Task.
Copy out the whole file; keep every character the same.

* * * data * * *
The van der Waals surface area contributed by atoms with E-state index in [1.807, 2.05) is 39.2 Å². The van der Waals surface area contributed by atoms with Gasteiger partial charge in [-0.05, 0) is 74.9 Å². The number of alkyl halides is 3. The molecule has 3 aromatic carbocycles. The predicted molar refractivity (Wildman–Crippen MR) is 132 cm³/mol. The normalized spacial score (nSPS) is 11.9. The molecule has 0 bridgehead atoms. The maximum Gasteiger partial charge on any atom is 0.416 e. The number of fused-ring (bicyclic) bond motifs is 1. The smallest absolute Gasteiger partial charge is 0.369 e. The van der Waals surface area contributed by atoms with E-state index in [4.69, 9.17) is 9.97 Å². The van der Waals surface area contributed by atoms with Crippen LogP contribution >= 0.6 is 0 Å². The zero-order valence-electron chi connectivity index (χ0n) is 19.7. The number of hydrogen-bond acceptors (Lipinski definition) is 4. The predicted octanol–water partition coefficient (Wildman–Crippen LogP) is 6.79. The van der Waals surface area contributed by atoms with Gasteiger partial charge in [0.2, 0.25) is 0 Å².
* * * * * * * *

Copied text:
The van der Waals surface area contributed by atoms with E-state index in [1.807, 2.05) is 39.2 Å². The van der Waals surface area contributed by atoms with Gasteiger partial charge in [-0.05, 0) is 74.9 Å². The number of alkyl halides is 3. The molecule has 3 aromatic carbocycles. The predicted molar refractivity (Wildman–Crippen MR) is 132 cm³/mol. The normalized spacial score (nSPS) is 11.9. The molecule has 0 bridgehead atoms. The maximum Gasteiger partial charge on any atom is 0.416 e. The number of fused-ring (bicyclic) bond motifs is 1. The smallest absolute Gasteiger partial charge is 0.369 e. The van der Waals surface area contributed by atoms with E-state index in [4.69, 9.17) is 9.97 Å². The van der Waals surface area contributed by atoms with Crippen LogP contribution >= 0.6 is 0 Å². The zero-order valence-electron chi connectivity index (χ0n) is 19.7. The number of hydrogen-bond acceptors (Lipinski definition) is 4. The predicted octanol–water partition coefficient (Wildman–Crippen LogP) is 6.79. The van der Waals surface area contributed by atoms with Gasteiger partial charge in [0.2, 0.25) is 0 Å².